A word with Jonas Mekas

Last year, the artist talked to ArtReview about May 1968, its legacy and the importance of looking forward

Outtakes from the Life of a Happy Man (still), 2012. Courtesy the artist

From a series of texts by artists and thinkers, who reflect on the legacy and 50th anniversary of the events of May 1968.

I never think of the past. Every moment takes place now, every moment is in the present. Even when you are thinking back on events, or looking back at recordings from years ago, your response is in this moment. It’s so easy to be caught in the routine of what’s around you, to be dragged into the system. The only way to escape that routine is through some drastic break. Progress isn’t linear, you have to make jumps, otherwise you only end up repeating yourself. The Anthology Film Archives in 1970 might, like any artistic movement, have looked like a clique but we were really a group of people who wanted to escape what surrounded us. That bound us together, we supported each other. We all felt in the 1960s that we could be different in the style of our filmmaking and yet together, supporting each other. We are in another moment of transition now. But we should not attach too much importance to what’s happening now, we should not make judgements about whether it is positive or negative. We should think of it like George Maciunas, take it with a smile, everything will pass, that’s the lesson of Fluxus. The most recent film on my website is about the students protesting guns in the United States [on the March for our Lives]. I find their passion very inspiring. When those young people stood up and spoke to the crowds it was extremely powerful. I think what this generation is coming through is very interesting. Good things are coming.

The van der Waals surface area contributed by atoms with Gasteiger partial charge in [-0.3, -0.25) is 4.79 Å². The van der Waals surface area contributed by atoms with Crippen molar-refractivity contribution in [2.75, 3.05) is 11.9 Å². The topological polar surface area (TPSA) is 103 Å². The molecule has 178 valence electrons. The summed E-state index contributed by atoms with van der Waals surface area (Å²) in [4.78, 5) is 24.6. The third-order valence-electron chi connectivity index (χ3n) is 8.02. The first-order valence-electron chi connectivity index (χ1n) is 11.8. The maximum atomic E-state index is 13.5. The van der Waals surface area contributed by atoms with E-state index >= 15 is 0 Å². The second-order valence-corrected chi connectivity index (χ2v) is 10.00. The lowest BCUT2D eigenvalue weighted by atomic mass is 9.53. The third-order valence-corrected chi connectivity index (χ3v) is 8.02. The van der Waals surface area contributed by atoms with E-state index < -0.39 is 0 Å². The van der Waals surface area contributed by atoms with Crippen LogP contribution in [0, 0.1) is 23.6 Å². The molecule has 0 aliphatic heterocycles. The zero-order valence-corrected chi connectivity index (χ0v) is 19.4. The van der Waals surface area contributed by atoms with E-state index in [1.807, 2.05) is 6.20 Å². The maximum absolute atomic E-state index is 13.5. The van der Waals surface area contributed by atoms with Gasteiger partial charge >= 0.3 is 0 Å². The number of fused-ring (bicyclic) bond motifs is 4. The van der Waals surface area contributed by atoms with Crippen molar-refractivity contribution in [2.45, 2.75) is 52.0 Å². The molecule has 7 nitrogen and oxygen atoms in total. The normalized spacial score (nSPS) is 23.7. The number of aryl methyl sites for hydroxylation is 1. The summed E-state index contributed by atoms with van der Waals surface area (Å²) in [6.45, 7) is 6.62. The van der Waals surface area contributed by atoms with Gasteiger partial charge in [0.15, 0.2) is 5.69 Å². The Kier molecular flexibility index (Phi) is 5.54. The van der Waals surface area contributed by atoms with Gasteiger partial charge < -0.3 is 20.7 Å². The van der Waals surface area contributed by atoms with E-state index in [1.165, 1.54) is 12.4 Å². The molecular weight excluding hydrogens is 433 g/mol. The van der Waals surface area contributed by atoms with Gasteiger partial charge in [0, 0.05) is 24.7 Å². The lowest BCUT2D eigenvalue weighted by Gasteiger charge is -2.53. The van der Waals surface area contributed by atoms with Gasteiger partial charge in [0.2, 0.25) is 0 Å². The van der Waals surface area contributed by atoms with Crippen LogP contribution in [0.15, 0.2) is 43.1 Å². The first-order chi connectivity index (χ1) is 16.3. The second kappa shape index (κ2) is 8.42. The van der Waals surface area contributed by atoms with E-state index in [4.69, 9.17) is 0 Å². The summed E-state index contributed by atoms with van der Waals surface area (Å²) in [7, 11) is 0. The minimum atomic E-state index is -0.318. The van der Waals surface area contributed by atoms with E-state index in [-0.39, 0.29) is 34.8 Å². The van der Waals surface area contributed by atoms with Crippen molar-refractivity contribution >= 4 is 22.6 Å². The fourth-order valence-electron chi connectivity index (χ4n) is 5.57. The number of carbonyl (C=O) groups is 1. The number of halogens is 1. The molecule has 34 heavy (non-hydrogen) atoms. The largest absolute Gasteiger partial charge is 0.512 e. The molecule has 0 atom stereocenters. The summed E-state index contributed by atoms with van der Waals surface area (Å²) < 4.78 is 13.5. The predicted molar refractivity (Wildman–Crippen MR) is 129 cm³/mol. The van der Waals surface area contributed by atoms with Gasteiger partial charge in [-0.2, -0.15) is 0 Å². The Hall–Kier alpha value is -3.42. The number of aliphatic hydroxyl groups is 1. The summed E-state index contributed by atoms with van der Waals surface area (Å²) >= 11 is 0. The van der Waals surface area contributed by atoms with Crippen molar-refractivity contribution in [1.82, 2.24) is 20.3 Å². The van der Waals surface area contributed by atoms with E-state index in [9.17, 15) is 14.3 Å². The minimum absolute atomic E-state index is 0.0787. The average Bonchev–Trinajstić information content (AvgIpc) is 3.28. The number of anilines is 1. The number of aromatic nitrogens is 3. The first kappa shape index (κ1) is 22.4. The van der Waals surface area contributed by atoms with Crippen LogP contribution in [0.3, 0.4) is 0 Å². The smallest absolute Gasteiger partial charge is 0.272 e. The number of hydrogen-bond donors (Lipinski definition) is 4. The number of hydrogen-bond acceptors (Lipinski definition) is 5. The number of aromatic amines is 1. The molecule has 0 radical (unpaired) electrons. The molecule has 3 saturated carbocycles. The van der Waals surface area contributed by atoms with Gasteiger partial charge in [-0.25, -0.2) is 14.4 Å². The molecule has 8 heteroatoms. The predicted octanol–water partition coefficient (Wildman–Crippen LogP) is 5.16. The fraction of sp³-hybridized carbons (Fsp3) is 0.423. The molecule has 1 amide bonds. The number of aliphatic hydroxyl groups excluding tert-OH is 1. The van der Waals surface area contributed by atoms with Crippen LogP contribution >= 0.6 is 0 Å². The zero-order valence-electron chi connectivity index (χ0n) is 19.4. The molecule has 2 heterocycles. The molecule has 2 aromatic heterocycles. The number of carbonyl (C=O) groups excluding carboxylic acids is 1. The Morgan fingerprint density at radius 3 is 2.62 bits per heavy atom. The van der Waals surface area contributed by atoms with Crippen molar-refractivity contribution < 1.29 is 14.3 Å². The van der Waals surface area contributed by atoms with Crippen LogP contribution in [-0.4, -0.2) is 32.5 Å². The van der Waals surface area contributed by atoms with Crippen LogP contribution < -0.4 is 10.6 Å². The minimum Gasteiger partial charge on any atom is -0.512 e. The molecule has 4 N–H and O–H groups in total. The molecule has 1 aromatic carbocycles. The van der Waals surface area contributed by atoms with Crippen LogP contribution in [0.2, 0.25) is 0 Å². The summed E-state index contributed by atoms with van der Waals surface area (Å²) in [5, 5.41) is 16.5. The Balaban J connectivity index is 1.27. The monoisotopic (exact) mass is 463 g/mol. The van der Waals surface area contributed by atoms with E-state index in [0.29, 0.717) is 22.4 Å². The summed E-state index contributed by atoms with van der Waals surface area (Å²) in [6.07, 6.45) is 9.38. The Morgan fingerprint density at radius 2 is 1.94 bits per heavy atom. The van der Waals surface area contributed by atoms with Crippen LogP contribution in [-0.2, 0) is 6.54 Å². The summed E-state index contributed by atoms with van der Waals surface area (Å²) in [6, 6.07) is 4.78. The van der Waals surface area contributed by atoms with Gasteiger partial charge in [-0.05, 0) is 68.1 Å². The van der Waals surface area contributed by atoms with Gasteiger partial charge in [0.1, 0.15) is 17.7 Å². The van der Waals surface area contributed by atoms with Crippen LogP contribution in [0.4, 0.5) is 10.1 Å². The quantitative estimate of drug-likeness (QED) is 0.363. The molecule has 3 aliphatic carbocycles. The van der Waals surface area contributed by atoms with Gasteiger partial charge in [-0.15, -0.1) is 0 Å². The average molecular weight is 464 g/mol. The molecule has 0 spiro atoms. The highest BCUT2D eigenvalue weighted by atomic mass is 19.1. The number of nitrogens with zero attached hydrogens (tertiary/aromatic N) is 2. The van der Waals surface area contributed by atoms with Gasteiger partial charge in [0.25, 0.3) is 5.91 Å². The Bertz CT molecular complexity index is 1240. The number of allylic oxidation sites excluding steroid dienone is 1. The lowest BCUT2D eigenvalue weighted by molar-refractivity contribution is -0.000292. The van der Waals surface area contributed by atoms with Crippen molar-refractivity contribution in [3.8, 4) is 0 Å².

From the May 2018 issue of ArtReview